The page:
So the senator was lashing out in frustration while vilifying those who have had the temerity to point out the numerous flaws in this legislation (which, in actuality, is comprised of nothing but flaws). As Justin pointed out, this has the added value of throwing meat to the senator’s supporters.
At the same time, while we can understand where the senator is coming from, we still have to ask. He and his political collegues have the votes to ram this legislation through. Why the hate speech? Why add so vigorously to the negative tone that he himself deplored?

Patrick
Patrick
11 years ago

I think the question I’d have for Sheldon and Jack Reed are why are they shortchanging RI with this bill? Ben Nelson from Nebraska got $100M in Medicaid in this bill in exchange for his vote (http://bit.ly/7XArip) because he’d be the 60th and be able to block anything the Republicans want to do. So what is RI getting out of it? Why isn’t Nelson the 58th vote and then Reed and Whitehouse are 59 and 60 after RI gets a sweet deal too?
Or if all that disgusts you and them, then why aren’t they lashing out at Nelson and rejecting his ridiculous demands in exchange for his vote? It’s gotta be one or the other. Either our Senators shortchanged Rhode Island or they disagree with the back room dealing that their party did with one of their own.
So which is it?

Warrington Faust
Warrington Faust
11 years ago

I found it: “R.I. Sen. Whitehouse slams GOP critics of health-care overhaul”
“Slams” seems a bit mild, sort of like when racial groups “clash”. “Denegrates” would seem a better description.

Matt
11 years ago

From what are they trying to distract the public? . . .
My fear is that the too-obvious answer to the first question — that they’re simply throwing up sand in preparation for passing unpopular legislation not only in the dead of night, but in the dead of a silent night — hides something more sinister.

Listening to this morning’s news cycle I couldn’t help but have the same reaction. Like it or not, Sen. Whitehouse’s over-the-top rhetoric worked. It changed the conversation from one about the Democratic Party’s hijacking of 1/6th of our nation’s economy to one about the character and composition of the out of power opposition party. When USAF Col. Sen. Lindsey Graham feels the need to go on national television and proclaim that he is not a member of a militia, it is not hyperbole to say that as a nation we have been fooled by Sen. Whitehouse’s rhetorical sleight of hand.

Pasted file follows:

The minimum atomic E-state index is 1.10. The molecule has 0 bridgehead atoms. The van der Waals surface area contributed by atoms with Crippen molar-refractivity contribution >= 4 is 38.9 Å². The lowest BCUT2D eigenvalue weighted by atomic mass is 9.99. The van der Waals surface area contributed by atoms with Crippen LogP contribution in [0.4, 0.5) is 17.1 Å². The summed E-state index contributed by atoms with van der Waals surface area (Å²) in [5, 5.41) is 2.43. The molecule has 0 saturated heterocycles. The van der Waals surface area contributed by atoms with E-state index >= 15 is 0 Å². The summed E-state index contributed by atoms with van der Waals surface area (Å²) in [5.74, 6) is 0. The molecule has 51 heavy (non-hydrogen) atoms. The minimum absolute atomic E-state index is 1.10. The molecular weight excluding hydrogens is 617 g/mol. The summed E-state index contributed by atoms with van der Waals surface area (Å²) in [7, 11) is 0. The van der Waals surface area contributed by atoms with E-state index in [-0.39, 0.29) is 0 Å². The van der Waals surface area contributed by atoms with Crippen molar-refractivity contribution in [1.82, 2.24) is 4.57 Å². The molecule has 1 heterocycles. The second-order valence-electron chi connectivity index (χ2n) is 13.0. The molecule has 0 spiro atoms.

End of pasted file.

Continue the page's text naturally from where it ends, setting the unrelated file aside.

joe bernstein
joe bernstein
11 years ago

I think we don’t need any more discourse with leftists,progressives,or whatever they call themselves.
One or the other side will come out of this,because the idea of compromise is dead.They brought,it and for their sake,they better be as strong as they think they are,because payback is a a bitch.
The idea now should be to make Obama irrelevant starting in 2010.Deny him the automatic majority and he can go kiss ass on America hating dictators for the rest of his miserable tenure.
If thisstate doesn’t force Whitehouse out in 2012,we deserve any indignity visited upon us.Sheldon is a certified POS.

Patrick
Patrick
11 years ago

+1 on what Joe said.

rhody
rhody
11 years ago

Yes, Shel went a little over the top. But hey, I didn’t vote for him.
I’m just finding it a little amusing that the same people who had no trouble using Nazi imagery on Obama and believe the fountain of misinformation Palin and her ilk have spewed about death panels are suddenly going Butterfly McQueen here.

Andrew
Editor
11 years ago

I disagree that the time for discourse on this issue has passed. The problem is convincing people in the center and even some of those leaning left that classically liberal ends can’t be achieved by the strong-state command-and-control model for society favored by the current Democratic party leadership, and convincing people that there are more options than either a government takeover of healthcare (the Democratic end) or the thoroughly irrational state-siloed employment-based system (the status quo). And convincing people that what hasn’t yet been created but may be possible always takes some effort.